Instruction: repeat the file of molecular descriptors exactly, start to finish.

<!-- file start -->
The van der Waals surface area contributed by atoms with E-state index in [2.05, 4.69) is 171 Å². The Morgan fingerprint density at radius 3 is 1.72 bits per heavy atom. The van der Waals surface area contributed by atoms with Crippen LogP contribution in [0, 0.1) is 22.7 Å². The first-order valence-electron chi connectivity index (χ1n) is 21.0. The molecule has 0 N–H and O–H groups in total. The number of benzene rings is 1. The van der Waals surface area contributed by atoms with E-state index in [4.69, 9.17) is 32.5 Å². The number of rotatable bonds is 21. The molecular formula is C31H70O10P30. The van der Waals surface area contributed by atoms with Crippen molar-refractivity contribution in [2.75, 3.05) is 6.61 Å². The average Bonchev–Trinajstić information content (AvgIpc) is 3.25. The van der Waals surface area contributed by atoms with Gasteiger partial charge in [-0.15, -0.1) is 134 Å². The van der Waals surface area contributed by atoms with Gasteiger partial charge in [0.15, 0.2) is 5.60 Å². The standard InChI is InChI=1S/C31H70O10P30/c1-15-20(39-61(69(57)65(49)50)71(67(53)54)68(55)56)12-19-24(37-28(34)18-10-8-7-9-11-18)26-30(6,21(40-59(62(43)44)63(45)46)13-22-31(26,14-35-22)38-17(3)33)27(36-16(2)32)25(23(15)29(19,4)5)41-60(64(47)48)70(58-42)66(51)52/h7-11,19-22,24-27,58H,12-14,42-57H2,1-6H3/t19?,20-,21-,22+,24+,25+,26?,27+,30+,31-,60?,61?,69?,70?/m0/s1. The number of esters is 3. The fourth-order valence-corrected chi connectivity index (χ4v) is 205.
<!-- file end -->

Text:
The van der Waals surface area contributed by atoms with E-state index in [2.05, 4.69) is 171 Å². The Morgan fingerprint density at radius 3 is 1.72 bits per heavy atom. The van der Waals surface area contributed by atoms with Crippen LogP contribution in [0, 0.1) is 22.7 Å². The first-order valence-electron chi connectivity index (χ1n) is 21.0. The molecule has 0 N–H and O–H groups in total. The number of benzene rings is 1. The van der Waals surface area contributed by atoms with E-state index in [4.69, 9.17) is 32.5 Å². The number of rotatable bonds is 21. The molecular formula is C31H70O10P30. The van der Waals surface area contributed by atoms with Crippen molar-refractivity contribution in [2.75, 3.05) is 6.61 Å². The average Bonchev–Trinajstić information content (AvgIpc) is 3.25. The van der Waals surface area contributed by atoms with Gasteiger partial charge in [-0.15, -0.1) is 134 Å². The van der Waals surface area contributed by atoms with Gasteiger partial charge in [0.15, 0.2) is 5.60 Å². The standard InChI is InChI=1S/C31H70O10P30/c1-15-20(39-61(69(57)65(49)50)71(67(53)54)68(55)56)12-19-24(37-28(34)18-10-8-7-9-11-18)26-30(6,21(40-59(62(43)44)63(45)46)13-22-31(26,14-35-22)38-17(3)33)27(36-16(2)32)25(23(15)29(19,4)5)41-60(64(47)48)70(58-42)66(51)52/h7-11,19-22,24-27,58H,12-14,42-57H2,1-6H3/t19?,20-,21-,22+,24+,25+,26?,27+,30+,31-,60?,61?,69?,70?/m0/s1. The number of esters is 3. The fourth-order valence-corrected chi connectivity index (χ4v) is 205.